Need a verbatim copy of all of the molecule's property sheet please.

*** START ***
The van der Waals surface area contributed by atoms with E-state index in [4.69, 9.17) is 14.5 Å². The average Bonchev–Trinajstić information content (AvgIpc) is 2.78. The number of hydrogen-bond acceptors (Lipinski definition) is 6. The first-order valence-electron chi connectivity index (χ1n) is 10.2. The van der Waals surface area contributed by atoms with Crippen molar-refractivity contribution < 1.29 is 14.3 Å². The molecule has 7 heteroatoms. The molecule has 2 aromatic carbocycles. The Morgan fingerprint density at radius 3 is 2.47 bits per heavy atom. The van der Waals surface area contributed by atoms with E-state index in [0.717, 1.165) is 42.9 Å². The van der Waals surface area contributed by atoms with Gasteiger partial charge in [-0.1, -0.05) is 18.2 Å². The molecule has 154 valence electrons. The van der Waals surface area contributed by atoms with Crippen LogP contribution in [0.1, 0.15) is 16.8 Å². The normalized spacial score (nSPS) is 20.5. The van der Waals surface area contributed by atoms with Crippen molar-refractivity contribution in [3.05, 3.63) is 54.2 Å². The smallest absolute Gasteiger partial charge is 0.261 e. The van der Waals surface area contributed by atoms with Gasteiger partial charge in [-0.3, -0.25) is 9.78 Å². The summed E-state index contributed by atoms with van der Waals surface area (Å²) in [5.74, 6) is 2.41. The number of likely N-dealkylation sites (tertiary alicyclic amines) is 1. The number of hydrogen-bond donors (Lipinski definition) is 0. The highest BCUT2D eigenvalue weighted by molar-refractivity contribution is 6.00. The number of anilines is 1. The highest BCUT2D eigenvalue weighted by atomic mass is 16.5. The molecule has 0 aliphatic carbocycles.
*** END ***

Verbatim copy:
The van der Waals surface area contributed by atoms with E-state index in [4.69, 9.17) is 14.5 Å². The average Bonchev–Trinajstić information content (AvgIpc) is 2.78. The number of hydrogen-bond acceptors (Lipinski definition) is 6. The first-order valence-electron chi connectivity index (χ1n) is 10.2. The van der Waals surface area contributed by atoms with Crippen molar-refractivity contribution < 1.29 is 14.3 Å². The molecule has 7 heteroatoms. The molecule has 2 aromatic carbocycles. The Morgan fingerprint density at radius 3 is 2.47 bits per heavy atom. The van der Waals surface area contributed by atoms with E-state index in [0.717, 1.165) is 42.9 Å². The van der Waals surface area contributed by atoms with Gasteiger partial charge in [-0.1, -0.05) is 18.2 Å². The molecule has 154 valence electrons. The van der Waals surface area contributed by atoms with Crippen LogP contribution in [0.1, 0.15) is 16.8 Å². The normalized spacial score (nSPS) is 20.5. The van der Waals surface area contributed by atoms with Crippen molar-refractivity contribution in [3.05, 3.63) is 54.2 Å². The smallest absolute Gasteiger partial charge is 0.261 e. The van der Waals surface area contributed by atoms with Gasteiger partial charge in [-0.3, -0.25) is 9.78 Å². The summed E-state index contributed by atoms with van der Waals surface area (Å²) in [5.74, 6) is 2.41. The number of likely N-dealkylation sites (tertiary alicyclic amines) is 1. The number of hydrogen-bond donors (Lipinski definition) is 0. The highest BCUT2D eigenvalue weighted by molar-refractivity contribution is 6.00. The number of anilines is 1. The highest BCUT2D eigenvalue weighted by atomic mass is 16.5. The molecule has 0 aliphatic carbocycles.